Rule 60(b)(6) has long been described as “a grand reservoir of equitable power to do justice in a particular case.” Jim Walter Homes, Inc. v. Peartree, 28 N.C. App. 709, 712, 222 S.E.2d 706, 708, (1976). Given the broad language of Rule 60 and associated case law, one might assume that the trial judge’s first custody order was subject to modification under Civil Rule 60. But as Ann Anderson warns in her handy-dandy book, Relief from Judgments in North Carolina Civil Cases (2016), Rule 60(b)(6) should not be viewed as a “catch-all.” Only the appellate courts can correct “errors of law.”
What, then, is an untouchable “error of law”? Jackson explained that an “erroneous order” that can be fixed only by the appellate court “is one rendered according to the course and practice of the court, but contrary to law, or upon a mistaken view of the law, or upon an erroneous application of legal principles.” According to Jackson, dad’s beef with the custody order was a “legal error . . . rather than an irregularity” and, thus, could not be corrected using Civil Rule 60(b).
But does this case have an unaddressed wrinkle (or two)? Child support claims (and perhaps other family law claims) appear to be still pending in the Jackson litigation—which takes us into a quirky area of family law. Family law cases that involve interrelated claims such as divorce, alimony, and child support are of course appealable when a final judgment is entered under N.C. Gen. Stat. § 7A-27—i.e., when all of the claims between all of the parties are resolved by the trial court. But some interlocutory family law orders (including some custody orders) may be (but are not required to be) appealed immediately under N.C. Gen. Stat. § 50-19.1. My reading is that dad missed this permissive appeal deadline for the custody order under § 50-19.1. And while normally only final judgments are subject to Rule 60(b) relief, the Court of Appeals treats child support and child custody orders as final orders for purposes of Rule 60(b). Anderson, supra at 148. Yet in her book, Professor* Anderson also assumed that these pseudo-final-but-not-really-“final, final” custody and child support orders would remain “subject to modification under the [trial] court’s continuing jurisdiction.”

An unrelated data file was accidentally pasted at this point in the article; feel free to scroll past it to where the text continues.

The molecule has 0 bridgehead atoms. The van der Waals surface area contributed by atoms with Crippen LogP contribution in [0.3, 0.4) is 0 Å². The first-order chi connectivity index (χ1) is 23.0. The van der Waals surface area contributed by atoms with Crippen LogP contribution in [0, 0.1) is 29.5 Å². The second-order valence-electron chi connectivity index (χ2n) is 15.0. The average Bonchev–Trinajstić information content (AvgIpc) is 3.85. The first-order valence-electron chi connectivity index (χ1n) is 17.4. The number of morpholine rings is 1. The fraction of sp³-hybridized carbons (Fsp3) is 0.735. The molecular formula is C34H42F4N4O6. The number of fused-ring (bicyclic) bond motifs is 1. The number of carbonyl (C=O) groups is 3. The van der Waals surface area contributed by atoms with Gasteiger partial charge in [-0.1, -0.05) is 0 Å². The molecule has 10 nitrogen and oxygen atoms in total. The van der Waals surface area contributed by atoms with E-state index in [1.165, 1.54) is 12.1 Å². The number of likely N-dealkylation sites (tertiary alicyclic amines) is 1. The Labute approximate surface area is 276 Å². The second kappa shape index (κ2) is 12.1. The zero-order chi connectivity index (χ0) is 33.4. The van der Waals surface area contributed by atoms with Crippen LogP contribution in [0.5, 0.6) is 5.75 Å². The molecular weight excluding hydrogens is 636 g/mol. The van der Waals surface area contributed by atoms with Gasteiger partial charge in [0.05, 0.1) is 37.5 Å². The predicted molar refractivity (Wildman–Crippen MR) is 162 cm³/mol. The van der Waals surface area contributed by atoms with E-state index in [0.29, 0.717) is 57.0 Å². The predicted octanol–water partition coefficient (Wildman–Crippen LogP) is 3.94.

This assumption is not surprising. Civil Rule 54 states that “any order or other decision, however designated, that adjudicates fewer than all the claims or the rights and liabilities of fewer than all the parties does not end the action as to any of the claims or parties and may be revised at any time before the entry of a judgment adjudicating all the claims and all the parties’ rights and liabilities.”
The unique jurisdictional procedures surrounding family law cases raises several interesting questions:
- If the trial judge had modified the custody order under Civil Rule 54 (e., using his authority to modify interlocutory orders before a “final, final” judgement is entered) might the outcome have been different?
- Once a “final, final” judgment as to all claims and all parties is entered in the Jackson litigation, could dad seek appellate review of the custody order as part of a § 7A-27 final judgment appeal?
I am eager to know your thoughts. How do these family law cases work in the trenches? Is this a case in which you would have resisted the urge to give the trial judge one last chance?
*Ann Anderson recently left the School of Government to tackle a new position: Chapel Hill’s Town Attorney. We will miss Ann’s regular sprinkling of School of Government wisdom, but wish her the best in her new role!